Jan 26, 2015
From KPMG TaxWatch
Recently, the Michigan court of Claims issued two decisions addressing the validity of the Multistate Tax Compact (Compact) repeal legislation enacted last year. Recall, on July 14, 2014, the Michigan Supreme Court ruled that a taxpayer could make the Multistate Tax Compact election on its original 2008 Michigan Business Tax (MBT) return. In the court’s view, because the Compact was part of Michigan law and could be read in conjunction with the MBT provision mandating use of a single-sales factor apportionment formula, the state was required to offer the election. Just weeks later, legislation (Senate Bill 156) was signed into law repealing the Compact retroactively to 2008.
There are dozens of cases pending in Michigan’s court system over the availability of the Compact election. Recently, two cases came before the court of claims. In both cases, the issue before the court was whether the Compact repeal legislation rendered the taxpayers’ claims moot. To resolve these issues, the court first addressed whether the Compact repeal legislation was a permissible exercise of the Legislature’s authority. The court held that it was. First, in its view, the Compact was not akin to a binding contract because it lacked the “indicia” of a binding contract required under federal compact law. The three “classic indicia” of a binding interstate compact are: (1) the establishment of a joint regulatory body, (2) the requirement of reciprocal action for effectiveness, and (3) the prohibition of unilateral modification or repeal. Although the Compact essentially “created” the Multistate Tax Commission, the court noted that no governing or regulatory powers were ceded to or conferred upon the Commission—a conclusion that was expressly acknowledged by the U.S. Supreme Court in US Steel Corp. Furthermore, in the court’s view there was no reciprocity required of the Compact member states. Each state’s tax regime operated independently of the others. Finally, the court noted that the member states were free to withdraw from the Compact at any time. Although it was less clear whether unilateral modification of the Compact was allowed, the court noted that the member states had consistently modified the Compact without objection from other member states. Thus, the court concluded that rather than a binding interstate contract, the Compact was an advisory compact that did not act to bind future legislatures or create a binding contract under federal law.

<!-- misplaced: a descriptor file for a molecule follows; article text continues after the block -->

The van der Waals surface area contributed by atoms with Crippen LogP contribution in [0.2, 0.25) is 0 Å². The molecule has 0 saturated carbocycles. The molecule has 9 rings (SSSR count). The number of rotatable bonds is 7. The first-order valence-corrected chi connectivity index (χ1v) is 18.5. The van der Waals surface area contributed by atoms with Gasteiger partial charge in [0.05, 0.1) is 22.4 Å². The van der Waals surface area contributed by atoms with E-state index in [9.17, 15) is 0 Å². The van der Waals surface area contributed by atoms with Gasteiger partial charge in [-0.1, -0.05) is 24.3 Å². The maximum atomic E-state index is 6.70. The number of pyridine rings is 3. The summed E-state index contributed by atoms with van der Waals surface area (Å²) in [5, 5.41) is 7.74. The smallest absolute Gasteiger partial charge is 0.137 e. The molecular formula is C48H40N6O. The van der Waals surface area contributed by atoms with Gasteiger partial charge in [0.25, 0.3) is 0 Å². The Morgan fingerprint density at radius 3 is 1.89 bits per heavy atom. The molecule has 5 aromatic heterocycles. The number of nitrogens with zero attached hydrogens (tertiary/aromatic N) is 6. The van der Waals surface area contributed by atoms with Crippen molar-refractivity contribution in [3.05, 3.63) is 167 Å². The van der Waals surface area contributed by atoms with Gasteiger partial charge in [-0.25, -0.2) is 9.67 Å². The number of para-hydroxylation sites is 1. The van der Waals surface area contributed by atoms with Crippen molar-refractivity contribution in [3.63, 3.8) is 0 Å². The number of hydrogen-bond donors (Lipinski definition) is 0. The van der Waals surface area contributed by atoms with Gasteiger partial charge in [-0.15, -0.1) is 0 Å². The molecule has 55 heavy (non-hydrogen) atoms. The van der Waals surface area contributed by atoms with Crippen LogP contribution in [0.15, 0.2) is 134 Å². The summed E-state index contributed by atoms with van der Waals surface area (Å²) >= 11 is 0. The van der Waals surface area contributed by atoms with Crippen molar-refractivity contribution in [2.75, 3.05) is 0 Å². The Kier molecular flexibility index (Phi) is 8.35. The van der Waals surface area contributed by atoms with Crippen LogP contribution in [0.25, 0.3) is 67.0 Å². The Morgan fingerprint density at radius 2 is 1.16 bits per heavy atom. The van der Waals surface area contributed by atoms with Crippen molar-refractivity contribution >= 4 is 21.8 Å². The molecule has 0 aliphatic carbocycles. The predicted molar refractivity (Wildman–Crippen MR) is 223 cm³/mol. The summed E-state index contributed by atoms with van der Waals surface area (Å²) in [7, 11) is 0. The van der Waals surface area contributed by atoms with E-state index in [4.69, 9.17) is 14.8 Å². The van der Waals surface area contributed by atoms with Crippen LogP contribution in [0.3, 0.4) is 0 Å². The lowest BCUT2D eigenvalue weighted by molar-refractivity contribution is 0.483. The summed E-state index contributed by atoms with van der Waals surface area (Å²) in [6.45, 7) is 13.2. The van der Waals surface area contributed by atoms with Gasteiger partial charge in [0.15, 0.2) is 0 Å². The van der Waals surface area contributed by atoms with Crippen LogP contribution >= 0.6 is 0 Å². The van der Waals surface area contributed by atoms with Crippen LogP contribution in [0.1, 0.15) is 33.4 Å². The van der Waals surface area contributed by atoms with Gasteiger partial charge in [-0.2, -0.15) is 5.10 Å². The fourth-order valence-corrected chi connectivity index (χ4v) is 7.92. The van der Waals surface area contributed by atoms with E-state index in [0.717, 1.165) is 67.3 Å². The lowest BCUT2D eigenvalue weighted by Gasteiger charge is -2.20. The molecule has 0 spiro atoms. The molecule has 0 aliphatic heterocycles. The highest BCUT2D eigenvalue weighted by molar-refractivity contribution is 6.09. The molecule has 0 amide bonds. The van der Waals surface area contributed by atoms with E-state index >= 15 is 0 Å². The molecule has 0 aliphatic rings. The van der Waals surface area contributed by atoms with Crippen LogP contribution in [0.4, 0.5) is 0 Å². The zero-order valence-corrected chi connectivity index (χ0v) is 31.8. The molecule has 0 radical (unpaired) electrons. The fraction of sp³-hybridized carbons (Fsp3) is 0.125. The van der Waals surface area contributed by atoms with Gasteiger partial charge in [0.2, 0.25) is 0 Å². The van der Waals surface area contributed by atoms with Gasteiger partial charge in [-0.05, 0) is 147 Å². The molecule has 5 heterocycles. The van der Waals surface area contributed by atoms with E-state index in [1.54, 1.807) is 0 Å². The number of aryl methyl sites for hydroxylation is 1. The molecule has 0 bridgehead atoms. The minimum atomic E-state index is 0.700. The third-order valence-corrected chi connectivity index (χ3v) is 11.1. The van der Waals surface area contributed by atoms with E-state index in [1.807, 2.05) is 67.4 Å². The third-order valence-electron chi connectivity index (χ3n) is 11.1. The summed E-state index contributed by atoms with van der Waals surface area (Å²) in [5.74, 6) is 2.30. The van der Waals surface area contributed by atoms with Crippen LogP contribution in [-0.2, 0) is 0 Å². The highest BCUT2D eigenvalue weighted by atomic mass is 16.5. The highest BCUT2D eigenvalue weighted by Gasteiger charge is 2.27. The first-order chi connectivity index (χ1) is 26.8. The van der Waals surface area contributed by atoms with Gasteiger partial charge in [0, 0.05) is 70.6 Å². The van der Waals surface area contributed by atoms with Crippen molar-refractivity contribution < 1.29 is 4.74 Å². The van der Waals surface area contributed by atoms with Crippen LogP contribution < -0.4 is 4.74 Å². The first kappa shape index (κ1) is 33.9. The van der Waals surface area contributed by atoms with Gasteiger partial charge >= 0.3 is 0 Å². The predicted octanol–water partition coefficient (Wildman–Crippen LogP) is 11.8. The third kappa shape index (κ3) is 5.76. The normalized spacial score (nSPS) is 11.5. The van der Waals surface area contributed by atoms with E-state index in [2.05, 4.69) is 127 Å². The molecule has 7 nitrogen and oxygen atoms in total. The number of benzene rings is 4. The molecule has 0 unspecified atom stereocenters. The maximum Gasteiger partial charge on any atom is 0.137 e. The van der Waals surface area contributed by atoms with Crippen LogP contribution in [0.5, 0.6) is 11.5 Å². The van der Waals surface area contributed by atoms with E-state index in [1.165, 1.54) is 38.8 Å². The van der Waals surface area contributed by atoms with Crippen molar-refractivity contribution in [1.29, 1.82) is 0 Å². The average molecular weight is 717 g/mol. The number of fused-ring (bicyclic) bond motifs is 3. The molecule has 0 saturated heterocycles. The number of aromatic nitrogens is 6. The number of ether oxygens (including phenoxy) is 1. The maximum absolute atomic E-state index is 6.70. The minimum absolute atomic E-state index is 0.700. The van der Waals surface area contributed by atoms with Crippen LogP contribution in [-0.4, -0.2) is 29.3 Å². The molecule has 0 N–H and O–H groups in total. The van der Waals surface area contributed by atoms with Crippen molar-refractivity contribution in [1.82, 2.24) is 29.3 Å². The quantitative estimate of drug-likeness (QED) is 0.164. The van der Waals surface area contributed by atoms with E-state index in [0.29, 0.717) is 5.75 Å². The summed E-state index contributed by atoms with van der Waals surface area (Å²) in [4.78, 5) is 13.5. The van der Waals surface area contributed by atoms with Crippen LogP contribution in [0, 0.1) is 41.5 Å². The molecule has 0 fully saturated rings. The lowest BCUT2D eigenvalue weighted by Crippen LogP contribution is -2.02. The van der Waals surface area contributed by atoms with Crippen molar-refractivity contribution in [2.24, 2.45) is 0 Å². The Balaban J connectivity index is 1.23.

Having determined that the Compact was not a binding contract under federal compact law, the court next held that the Compact was likewise not a binding contract under Michigan law, as there was no evidence that the Michigan legislature intended to be bound by the Compact when it was adopted in 1969. Next, the court addressed a number of constitutional arguments raised by the taxpayers—notably, whether the retroactive repeal of the Compact violated the Due Process Clause. The court observed that taxpayers have no vested interests in tax laws. Therefore, the taxpayers could not claim that an interest in “life, liberty, or property” had been deprived due to the retroactivity of the Compact repeal legislation. Furthermore, in the court’s view the Legislature had a legitimate purpose for giving retroactive effect to the Compact repeal (to protect the state’s fisc) and the period of retroactivity was “modest,” similar to periods previously found to be within the bounds of due process, and was rationally related to the Legislature’s stated purpose for repealing the Compact. After finding the rest of the taxpayers’ constitutional arguments unpersuasive, the court held that there were no procedural infirmities associated with the enactment of the Compact repeal legislation that rendered it invalid. Please contact Dale Kim at (212) 954-3920 with questions on these cases and the status of Compact election claims.
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The following information is not intended to be "written advice concerning one or more federal tax matters" subject to the requirements of section 10.37(a)(2) of Treasury Department Circular 230.
The information contained herein is of a general nature and based on authorities that are subject to change. Applicability of the information to specific situations should be determined through consultation with your tax adviser.